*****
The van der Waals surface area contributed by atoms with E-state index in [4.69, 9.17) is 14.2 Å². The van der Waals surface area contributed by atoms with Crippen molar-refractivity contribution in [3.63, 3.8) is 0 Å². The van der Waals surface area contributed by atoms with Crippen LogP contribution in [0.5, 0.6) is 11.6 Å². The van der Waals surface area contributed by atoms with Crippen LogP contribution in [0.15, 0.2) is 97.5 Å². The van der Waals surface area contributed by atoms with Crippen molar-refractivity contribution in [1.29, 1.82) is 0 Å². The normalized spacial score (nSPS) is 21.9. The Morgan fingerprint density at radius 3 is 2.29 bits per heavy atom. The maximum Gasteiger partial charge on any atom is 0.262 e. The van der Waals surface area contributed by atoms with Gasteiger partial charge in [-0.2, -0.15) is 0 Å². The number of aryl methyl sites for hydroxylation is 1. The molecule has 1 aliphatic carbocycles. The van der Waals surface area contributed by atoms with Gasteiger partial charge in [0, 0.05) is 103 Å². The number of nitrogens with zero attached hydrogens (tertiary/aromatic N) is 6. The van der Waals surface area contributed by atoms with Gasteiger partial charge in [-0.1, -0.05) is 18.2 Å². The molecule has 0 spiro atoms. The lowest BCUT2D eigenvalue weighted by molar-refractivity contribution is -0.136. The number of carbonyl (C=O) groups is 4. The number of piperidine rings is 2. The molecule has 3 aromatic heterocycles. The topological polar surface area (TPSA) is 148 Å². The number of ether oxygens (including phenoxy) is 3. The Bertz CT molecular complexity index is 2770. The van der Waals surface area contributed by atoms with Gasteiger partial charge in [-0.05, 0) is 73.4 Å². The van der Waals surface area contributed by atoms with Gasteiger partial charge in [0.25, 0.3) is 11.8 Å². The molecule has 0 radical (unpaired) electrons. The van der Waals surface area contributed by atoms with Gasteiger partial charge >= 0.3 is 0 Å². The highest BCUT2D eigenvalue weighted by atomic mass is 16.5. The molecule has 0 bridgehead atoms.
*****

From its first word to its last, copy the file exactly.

The van der Waals surface area contributed by atoms with E-state index in [4.69, 9.17) is 14.2 Å². The van der Waals surface area contributed by atoms with Crippen molar-refractivity contribution in [3.63, 3.8) is 0 Å². The van der Waals surface area contributed by atoms with Crippen LogP contribution in [0.5, 0.6) is 11.6 Å². The van der Waals surface area contributed by atoms with Crippen LogP contribution in [0.15, 0.2) is 97.5 Å². The van der Waals surface area contributed by atoms with Crippen molar-refractivity contribution in [1.29, 1.82) is 0 Å². The normalized spacial score (nSPS) is 21.9. The Morgan fingerprint density at radius 3 is 2.29 bits per heavy atom. The maximum Gasteiger partial charge on any atom is 0.262 e. The van der Waals surface area contributed by atoms with Gasteiger partial charge in [-0.2, -0.15) is 0 Å². The number of aryl methyl sites for hydroxylation is 1. The molecule has 1 aliphatic carbocycles. The van der Waals surface area contributed by atoms with Gasteiger partial charge in [0, 0.05) is 103 Å². The number of nitrogens with zero attached hydrogens (tertiary/aromatic N) is 6. The van der Waals surface area contributed by atoms with Gasteiger partial charge in [-0.1, -0.05) is 18.2 Å². The molecule has 0 spiro atoms. The lowest BCUT2D eigenvalue weighted by molar-refractivity contribution is -0.136. The number of carbonyl (C=O) groups is 4. The number of piperidine rings is 2. The molecule has 3 aromatic heterocycles. The topological polar surface area (TPSA) is 148 Å². The number of ether oxygens (including phenoxy) is 3. The Bertz CT molecular complexity index is 2770. The van der Waals surface area contributed by atoms with Gasteiger partial charge in [-0.05, 0) is 73.4 Å². The van der Waals surface area contributed by atoms with Gasteiger partial charge in [0.25, 0.3) is 11.8 Å². The molecule has 0 radical (unpaired) electrons. The van der Waals surface area contributed by atoms with Gasteiger partial charge >= 0.3 is 0 Å². The highest BCUT2D eigenvalue weighted by atomic mass is 16.5. The molecule has 0 bridgehead atoms.